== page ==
MUMBAI – New Zealand Women will start as favourites against West Indies Women when the two teams face off in the second semifinal of the 2016 ICC Women’s World Twenty20 at the Wankhede Stadium in Mumbai tomorrow.
Conversely, West Indies Women would be looking to break their semifinal jinx having been previously stalled at this juncture on four occasions.
New Zealand have hardly put a foot wrong since the main round kicked in. The Kiwis topped Group A with a perfect record, having defeated Sri Lanka, Ireland, Australia and South Africa by comprehensive margins to cruise into the semifinals. West Indies, on the other hand, have had a roller-coaster ride with three of their four games seeing a tight finish. Having said that, West Indies’ strength lies in their bowling attack. The fact that they have successfully defended two low totals – 103 and 114 – against quality teams like Pakistan and India respectively, and nearly clinched the third one against Group B table-toppers England, would give them confidence going into the semifinal.
Form and history backs New Zealand though. In their last ten T20I encounters, New Zealand have emerged victorious on nine occasions, including a morale-boosting 2-1 series win against defending champions Australia at home in the lead-up to the tournament. In their only encounter against West Indies in the World T20 semis, New Zealand crushed the hosts’ best chance by a massive 56-run margin to set up a clash with eventual winners Australia in the 2010 edition. West Indies, in fact, have made it to all three semifinals since then, but are yet to make a final appearance in the mega event.
Batting responsibilities have largely been shouldered by captain Stafanie Taylor and Deandra Dottin, but spin has been the most potent weapon for West Indies. Having accounted for 21 of the 33 wickets that fell in their four league games, their spin attack has been the best in this tournament.
New Zealand, on the other hand, have been reliant on their power-hitters. Captain Suzie Bates, with 171 runs, is only behind her English counterpart Charlotte Edwards (202) on the tournament’s best run-scorers’ list, with vice-captain Sophie Devine and co-opener Rachel Priest giving her support. Offspinner Leigh Kasperek, their Scottish import, has been the tournament’s most successful bowler with 9 scalps.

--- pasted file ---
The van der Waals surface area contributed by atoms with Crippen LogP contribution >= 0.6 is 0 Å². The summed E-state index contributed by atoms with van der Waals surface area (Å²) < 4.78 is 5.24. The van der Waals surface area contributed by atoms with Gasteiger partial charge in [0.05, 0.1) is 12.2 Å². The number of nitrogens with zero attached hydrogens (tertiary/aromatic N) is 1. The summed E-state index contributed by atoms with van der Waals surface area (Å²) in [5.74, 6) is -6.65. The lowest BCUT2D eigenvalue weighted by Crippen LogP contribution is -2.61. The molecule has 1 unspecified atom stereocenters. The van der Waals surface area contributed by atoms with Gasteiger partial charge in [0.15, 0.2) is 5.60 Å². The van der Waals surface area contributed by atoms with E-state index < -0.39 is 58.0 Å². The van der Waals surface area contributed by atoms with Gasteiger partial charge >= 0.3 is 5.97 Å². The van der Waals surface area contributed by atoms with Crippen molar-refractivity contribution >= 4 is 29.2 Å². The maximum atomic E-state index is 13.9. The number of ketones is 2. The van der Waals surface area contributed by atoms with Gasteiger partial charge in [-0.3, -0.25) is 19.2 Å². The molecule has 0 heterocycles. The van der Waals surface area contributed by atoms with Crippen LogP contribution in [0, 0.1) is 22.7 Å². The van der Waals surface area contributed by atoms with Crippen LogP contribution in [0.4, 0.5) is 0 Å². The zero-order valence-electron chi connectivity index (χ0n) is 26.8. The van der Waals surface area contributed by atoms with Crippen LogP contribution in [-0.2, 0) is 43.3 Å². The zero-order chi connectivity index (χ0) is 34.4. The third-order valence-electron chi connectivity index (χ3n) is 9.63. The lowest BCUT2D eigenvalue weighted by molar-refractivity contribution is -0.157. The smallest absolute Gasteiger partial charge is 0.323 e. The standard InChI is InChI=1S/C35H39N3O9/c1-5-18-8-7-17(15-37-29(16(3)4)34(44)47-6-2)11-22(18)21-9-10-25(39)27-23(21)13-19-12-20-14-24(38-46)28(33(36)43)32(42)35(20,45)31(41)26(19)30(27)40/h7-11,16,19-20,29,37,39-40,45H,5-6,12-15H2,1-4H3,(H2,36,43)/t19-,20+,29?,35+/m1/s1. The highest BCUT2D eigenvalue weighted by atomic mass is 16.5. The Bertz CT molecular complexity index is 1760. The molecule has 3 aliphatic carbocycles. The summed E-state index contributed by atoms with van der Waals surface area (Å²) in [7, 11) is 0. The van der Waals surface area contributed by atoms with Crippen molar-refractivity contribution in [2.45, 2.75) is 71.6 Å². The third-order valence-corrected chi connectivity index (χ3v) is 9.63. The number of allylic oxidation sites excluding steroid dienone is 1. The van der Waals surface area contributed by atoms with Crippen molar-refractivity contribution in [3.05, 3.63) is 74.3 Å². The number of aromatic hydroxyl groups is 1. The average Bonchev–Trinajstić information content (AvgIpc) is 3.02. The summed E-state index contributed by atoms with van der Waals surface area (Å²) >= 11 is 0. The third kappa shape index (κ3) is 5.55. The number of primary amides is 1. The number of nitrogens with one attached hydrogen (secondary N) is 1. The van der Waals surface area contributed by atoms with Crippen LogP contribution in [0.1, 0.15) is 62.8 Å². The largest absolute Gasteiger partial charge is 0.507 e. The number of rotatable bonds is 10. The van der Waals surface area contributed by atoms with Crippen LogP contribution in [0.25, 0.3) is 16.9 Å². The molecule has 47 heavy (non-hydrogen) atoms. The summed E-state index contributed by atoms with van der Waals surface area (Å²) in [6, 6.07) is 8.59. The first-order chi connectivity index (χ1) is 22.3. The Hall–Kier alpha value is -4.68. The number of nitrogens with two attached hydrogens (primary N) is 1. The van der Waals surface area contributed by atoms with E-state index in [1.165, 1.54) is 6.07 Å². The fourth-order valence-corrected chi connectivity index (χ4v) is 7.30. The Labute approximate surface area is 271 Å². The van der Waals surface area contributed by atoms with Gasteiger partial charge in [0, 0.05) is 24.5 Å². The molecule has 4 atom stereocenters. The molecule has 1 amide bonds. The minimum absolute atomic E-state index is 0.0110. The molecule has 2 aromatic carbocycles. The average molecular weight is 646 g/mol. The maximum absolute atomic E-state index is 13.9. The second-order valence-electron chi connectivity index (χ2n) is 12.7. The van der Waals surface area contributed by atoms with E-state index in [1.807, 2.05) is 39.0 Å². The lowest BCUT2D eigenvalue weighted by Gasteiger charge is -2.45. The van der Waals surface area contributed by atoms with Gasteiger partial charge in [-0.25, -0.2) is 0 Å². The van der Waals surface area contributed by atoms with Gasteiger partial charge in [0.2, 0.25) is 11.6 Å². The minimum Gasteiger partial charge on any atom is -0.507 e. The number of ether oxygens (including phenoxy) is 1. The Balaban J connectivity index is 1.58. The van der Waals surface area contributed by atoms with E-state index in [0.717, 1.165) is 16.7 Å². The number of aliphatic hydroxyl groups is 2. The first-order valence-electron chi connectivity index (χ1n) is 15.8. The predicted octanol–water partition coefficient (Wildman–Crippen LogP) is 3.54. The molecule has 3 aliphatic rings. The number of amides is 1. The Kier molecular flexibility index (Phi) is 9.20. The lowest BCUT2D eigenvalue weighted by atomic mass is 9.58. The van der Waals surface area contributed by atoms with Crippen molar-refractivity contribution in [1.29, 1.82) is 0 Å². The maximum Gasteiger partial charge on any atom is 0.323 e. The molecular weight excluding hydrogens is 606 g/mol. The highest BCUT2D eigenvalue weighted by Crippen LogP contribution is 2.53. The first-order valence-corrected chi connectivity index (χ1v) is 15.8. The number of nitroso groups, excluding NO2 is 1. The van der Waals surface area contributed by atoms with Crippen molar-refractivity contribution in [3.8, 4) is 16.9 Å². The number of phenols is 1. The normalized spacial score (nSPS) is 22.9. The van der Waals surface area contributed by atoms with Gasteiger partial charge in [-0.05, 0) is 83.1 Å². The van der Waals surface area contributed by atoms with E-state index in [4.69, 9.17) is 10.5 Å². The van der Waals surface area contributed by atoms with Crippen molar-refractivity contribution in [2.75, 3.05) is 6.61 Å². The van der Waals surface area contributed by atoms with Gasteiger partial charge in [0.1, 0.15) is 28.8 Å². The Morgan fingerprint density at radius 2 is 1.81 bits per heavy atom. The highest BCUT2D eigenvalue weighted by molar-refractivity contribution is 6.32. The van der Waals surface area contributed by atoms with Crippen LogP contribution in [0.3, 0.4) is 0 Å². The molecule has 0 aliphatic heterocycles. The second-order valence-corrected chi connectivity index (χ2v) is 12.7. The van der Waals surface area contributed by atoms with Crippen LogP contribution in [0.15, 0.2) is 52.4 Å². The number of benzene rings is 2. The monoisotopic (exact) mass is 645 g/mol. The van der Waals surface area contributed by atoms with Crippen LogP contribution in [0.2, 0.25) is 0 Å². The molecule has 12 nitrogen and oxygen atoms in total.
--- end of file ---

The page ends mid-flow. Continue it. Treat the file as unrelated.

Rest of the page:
Going by what has emerged so far, it would be fair to state that the second semifinal would be a clash between a quality spin attack and some mighty power hitters to decide whether West Indies make it to their first final or New Zealand get their third chance at creating history.
Taylor said the West Indies Women were focused on breaking the semifinals jinx.
“Today in the meeting after training, I actually said that this is the fourth time we are in the semifinals but this time around it is not actually against Australia, so that’s maybe a plus for us. We definitely want to cross this barrier. We’ve been here so many times to know how to approach it. Today in training the vibes were fantastic and that’s what I want to see going into tomorrow’s game. We just hope that we can put our best foot forward and go with all the heart,” Taylor said.
Kiwi coach Haidee Tiffen said his charges would be taking an aggressive approach to tomorrow’s encounter.
“As the coach of the side, I’ve picked players that can suit the style of cricket that we want to play. Like the men, we’re looking to play attractive, aggressive style and certainly, we’ve got players who can do that, whether with bat, ball or on the field. It’s about not only doing the basics well, but also expressing ourselves and allowing the girls to be free. As Kiwis, we’re a sporty nation, we get inspired by being out and playing any sport, to be honest. We’re here to do a job and I really want the girls to express themselves. For some players, it’s not about hitting over the top. It’s more about finesse and accessing areas of the ground in their style. We’ve got players who can put up a good total, or defend a good total. I certainly encourage the girls to express themselves. We’re not looking too far ahead. We’ve got a job to do, and both teams are back to zero. We’re really excited at the opportunity of playing tomorrow,” Tiffen said.